Consider it a silver lining to some of Long Island’s darkest clouds.
In what’s being proffered as a response to the historic flooding caused by Hurricane Sandy, $388 million in state and federal funds will flow into Suffolk County to expand sanitary service to over 8,000 parcels of land currently utilizing on-site septic systems.
The coastal resiliency initiative, approved by FEMA’s Hazard Mitigation Grant Program, is a major victory for lawmakers and activists who have long struggled to expand Suffolk’s sewer capacity.
“This funding allows Suffolk County to improve and expand its sewer system in a way that not only reduces threats to water quality and contamination, but also strengthens Long Island’s coast to better withstand future storms,” Gov. Andrew Cuomo said in a statement.
It also opens the floodgates on revitalization efforts that long predate the 2012 superstorm.
“The fact that a significant chunk of this is going toward the Mastic and Shirley community is very significant,” Vision Long Island Director Eric Alexander told Innovate LI. “For the state and federal governments to step forward – with Chuck Schumer, primarily, getting this done – is a very big deal for these communities.
“People have been working to redevelop the Montauk Highway region for years, and sewers have always been the missing piece to that equation,” Alexander added. “This is key to that revitalization effort.”
While new sewers will certainly provide a commercial boost, the primary purpose of the $388 million project – with funding coming from various emergency-mitigation sources – is to strengthen Long Island against another direct-hit superstorm. Noting that Sandy “revealed just how vulnerable Suffolk County residents are to flooding and contamination,” Sen. Charles Schumer, D-NY, heralded the dawn of a “modern sewage infrastructure” for county residents.
“We asked FEMA and HUD to provide over $300 million … to help with the Suffolk sewers,” Schumer said. “These federal funds will … improve water quality, preserve vital wetlands and make Suffolk more resistant if, God forbid, another Sandy occurs.”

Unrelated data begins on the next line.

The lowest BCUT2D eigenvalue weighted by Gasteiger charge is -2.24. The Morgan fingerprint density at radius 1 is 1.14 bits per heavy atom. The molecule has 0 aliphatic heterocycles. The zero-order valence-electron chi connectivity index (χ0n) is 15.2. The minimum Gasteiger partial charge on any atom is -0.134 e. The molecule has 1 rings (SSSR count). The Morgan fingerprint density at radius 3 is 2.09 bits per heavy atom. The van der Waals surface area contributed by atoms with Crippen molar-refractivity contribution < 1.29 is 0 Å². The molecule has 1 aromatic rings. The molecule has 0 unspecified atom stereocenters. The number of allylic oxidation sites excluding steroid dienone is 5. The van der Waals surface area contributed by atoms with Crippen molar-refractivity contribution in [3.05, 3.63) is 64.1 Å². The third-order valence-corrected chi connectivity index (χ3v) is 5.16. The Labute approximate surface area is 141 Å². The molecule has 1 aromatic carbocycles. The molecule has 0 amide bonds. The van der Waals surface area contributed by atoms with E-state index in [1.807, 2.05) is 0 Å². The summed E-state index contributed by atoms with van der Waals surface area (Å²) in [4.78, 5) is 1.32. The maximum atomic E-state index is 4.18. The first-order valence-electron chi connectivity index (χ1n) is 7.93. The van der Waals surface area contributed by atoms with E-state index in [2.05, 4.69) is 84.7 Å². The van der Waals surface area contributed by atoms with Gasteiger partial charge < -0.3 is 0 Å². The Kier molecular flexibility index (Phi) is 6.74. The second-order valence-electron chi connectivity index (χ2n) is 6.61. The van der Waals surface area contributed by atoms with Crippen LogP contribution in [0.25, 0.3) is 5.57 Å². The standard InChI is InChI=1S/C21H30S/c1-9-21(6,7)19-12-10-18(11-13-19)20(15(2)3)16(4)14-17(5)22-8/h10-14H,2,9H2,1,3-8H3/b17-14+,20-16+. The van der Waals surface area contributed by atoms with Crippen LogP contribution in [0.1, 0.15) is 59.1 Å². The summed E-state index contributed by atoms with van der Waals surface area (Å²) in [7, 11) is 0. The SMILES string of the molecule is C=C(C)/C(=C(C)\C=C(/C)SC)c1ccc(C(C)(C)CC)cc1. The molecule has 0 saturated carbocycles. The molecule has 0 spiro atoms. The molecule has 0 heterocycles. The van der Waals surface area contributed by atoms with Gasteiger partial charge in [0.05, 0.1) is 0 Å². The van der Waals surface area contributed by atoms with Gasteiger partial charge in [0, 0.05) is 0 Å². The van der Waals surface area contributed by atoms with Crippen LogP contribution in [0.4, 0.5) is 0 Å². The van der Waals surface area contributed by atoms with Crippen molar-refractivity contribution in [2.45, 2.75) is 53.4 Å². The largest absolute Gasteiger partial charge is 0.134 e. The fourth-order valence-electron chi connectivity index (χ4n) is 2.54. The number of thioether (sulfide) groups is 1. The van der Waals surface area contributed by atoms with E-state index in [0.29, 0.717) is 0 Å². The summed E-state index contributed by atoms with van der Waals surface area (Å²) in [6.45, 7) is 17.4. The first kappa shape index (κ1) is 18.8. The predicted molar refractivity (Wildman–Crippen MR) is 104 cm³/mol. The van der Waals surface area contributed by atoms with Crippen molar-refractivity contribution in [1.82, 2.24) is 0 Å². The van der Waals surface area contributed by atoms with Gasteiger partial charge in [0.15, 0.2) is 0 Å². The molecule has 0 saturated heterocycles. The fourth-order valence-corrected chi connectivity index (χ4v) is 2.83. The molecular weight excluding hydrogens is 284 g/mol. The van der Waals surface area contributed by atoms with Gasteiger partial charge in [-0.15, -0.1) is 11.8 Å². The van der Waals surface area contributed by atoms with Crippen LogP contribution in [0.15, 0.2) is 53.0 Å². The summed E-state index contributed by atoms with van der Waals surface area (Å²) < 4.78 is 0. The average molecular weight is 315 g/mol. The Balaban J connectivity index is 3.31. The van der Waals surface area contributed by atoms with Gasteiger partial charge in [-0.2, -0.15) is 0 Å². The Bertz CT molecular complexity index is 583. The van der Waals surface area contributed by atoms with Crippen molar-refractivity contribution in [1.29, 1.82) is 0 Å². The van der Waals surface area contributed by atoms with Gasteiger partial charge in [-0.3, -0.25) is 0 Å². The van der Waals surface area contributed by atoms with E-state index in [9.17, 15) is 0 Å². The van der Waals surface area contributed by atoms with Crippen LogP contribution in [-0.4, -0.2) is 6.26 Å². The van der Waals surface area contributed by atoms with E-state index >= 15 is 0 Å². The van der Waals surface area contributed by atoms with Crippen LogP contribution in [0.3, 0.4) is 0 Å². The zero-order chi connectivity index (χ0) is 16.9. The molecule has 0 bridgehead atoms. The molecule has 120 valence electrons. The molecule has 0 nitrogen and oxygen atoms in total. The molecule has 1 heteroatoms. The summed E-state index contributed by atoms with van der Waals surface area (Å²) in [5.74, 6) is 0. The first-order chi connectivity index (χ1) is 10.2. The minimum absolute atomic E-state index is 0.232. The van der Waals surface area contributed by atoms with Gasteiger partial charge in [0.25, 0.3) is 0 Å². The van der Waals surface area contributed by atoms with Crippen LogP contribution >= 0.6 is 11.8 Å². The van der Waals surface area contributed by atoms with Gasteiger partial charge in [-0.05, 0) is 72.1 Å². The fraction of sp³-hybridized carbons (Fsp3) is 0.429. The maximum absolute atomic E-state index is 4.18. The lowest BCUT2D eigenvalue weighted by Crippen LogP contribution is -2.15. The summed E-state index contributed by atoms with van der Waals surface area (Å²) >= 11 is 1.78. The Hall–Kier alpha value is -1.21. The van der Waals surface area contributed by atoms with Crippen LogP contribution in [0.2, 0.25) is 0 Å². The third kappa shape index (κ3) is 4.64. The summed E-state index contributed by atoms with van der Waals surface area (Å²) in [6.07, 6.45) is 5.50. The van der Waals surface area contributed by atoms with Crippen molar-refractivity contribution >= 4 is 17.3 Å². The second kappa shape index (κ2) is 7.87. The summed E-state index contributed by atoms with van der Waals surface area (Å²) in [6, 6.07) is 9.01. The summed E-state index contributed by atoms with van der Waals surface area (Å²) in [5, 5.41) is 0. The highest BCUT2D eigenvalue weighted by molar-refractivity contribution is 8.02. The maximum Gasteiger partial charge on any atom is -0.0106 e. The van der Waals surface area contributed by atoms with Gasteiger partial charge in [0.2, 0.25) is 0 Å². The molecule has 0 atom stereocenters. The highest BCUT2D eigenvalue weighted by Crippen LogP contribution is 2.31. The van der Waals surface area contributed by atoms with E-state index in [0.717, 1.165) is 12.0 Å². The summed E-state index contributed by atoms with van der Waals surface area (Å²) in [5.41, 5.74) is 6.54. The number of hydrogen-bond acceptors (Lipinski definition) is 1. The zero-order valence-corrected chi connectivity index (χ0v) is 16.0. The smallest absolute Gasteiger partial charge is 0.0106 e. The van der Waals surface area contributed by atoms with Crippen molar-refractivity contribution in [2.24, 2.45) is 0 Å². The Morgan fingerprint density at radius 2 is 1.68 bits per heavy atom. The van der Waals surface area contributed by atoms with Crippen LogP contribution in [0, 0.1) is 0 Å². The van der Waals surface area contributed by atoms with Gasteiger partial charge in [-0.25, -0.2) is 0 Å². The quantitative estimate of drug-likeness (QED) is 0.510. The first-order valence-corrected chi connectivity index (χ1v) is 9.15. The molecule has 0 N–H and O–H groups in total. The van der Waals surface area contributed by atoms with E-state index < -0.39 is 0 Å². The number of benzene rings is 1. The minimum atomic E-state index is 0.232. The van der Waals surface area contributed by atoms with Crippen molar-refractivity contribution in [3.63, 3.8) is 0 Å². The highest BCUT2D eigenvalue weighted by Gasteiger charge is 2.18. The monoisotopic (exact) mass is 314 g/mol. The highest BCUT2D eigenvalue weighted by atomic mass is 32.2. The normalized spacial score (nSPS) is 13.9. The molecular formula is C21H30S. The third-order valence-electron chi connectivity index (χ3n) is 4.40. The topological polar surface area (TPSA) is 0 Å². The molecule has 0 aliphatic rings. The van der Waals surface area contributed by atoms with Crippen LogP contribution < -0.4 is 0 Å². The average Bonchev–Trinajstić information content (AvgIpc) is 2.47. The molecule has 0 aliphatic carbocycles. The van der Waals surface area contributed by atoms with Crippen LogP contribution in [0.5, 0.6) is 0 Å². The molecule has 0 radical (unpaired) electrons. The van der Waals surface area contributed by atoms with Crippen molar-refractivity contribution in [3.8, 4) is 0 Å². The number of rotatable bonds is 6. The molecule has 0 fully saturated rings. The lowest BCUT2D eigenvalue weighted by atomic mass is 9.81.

More than 70 percent of Suffolk residents rely on on-site septic systems. At the height of the 2012 superstorm, many individual septic systems were flooded by rising groundwater, creating public health hazards including water contamination and nitrogen pollution from failing cesspools. Miles of coastal wetlands were also eroded.
The mitigation project, which will address many of these issues, will start with a $24.2 million design and environmental review phase funded by a New York State Environmental Facilities Corp. revolving fund and the U.S. Department of Housing and Urban Development’s disaster recovery program.
The design phase will create a master plan including cost estimates, timetables, technical specifications and a detailed cost-benefits analysis. The general idea is to connect roughly 3,500 new residential customers, over 70 new commercial customers and roughly 180 other “non-vacant parcels” to existing water conveyances and treatment systems through new collection systems in the Carlls River, Connetquot River and Patchogue River watershed areas, according to the governor’s office.
The plan will also include a new water-collection and conveyance system for the Forge River watershed, linking an additional 2,100 residential, commercial and other users to a new wastewater treatment plant to be built at Brookhaven Calabro Airport in Shirley. Another 2,200 residential properties will be added to existing systems terminating at the treatment plant at Bergen Point.
The planning and environmental review will be followed by a $364.3 million construction phase, funded by the same state and federal programs.
“There are 45,000 people on that peninsula who want to see more restaurants and more activity on their Main Street, and they can’t have that without new sewers,” Alexander said.
“This will fix that,” he added. “And it’s a long time coming.